Developing High Quality Lesson Plans Using Historical Resources

Quality Lesson Plans




Quality lessons allow students to engage in the content in ways that lead to the acquisition and understanding of knowledge and concepts.  The lesson must grab the attention of students and call upon their prior knowledge about the topic.  Knowledge and skills should be explored in ways that are aligned with students’ learning preferences. Multiple perspectives are critical for fully comprehending concepts and for problem solving.  Opportunities for utilizing new knowledge should be provided in ways that are meaningful for students. Students should be given multiple ways to demonstrate and apply what they have learned.  


A multicultural curriculum is concerned with equity and social justice. Multiple perspectives of events or issues are one of its most powerful hallmarks as it gives voice to those who have been silenced, ignored and forgotten. It is through looking at issues, problems, and events from different lens – that one can see all sides of an issue which leads to much greater understanding.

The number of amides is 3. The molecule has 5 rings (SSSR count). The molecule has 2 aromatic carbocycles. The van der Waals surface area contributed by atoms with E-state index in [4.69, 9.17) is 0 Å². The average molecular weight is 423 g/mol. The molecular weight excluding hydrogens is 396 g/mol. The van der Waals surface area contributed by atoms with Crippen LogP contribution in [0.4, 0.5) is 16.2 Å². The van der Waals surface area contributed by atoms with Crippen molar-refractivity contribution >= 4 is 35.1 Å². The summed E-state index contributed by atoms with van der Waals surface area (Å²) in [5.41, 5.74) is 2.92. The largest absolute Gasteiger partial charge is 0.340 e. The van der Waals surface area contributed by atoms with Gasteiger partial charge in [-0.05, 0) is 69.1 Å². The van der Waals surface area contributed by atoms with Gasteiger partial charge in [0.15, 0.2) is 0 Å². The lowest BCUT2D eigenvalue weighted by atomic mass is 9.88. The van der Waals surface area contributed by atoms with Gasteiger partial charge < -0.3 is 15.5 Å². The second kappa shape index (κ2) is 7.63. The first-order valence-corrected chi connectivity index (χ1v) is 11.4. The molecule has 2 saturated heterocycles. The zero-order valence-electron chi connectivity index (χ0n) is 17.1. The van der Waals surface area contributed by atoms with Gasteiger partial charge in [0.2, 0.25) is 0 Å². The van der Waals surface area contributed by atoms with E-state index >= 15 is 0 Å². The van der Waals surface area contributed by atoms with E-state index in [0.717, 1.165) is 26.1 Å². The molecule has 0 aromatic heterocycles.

A multicultural approach allows students to learn about themselves as well as those who are different from them. It allows them to view the world from a perspective that may be very different from their own. It teaches students to value the differences that enrich the world and to look at cultural differences as assets – instead of deficits.


To create a multicultural lesson, materials must be accurate. If there is evidence of bias – it must be addressed by presenting information in ways that reveal the bias. The presence of bias demands discussions that identify the bias and why it is present.


The focus with this unit is developing high quality multicultural lessons that give accurate accounts of history about the Underground Railroad using historical resources from multiple media. While developing lessons, careful thought has to be given to your own students’ cultures and backgrounds. Students need to be guided in the exploration of materials and discussions about their findings through the use of critical questions. In addition to learning through multiple lens, students need to be encouraged to engage in creative problem solving and social action.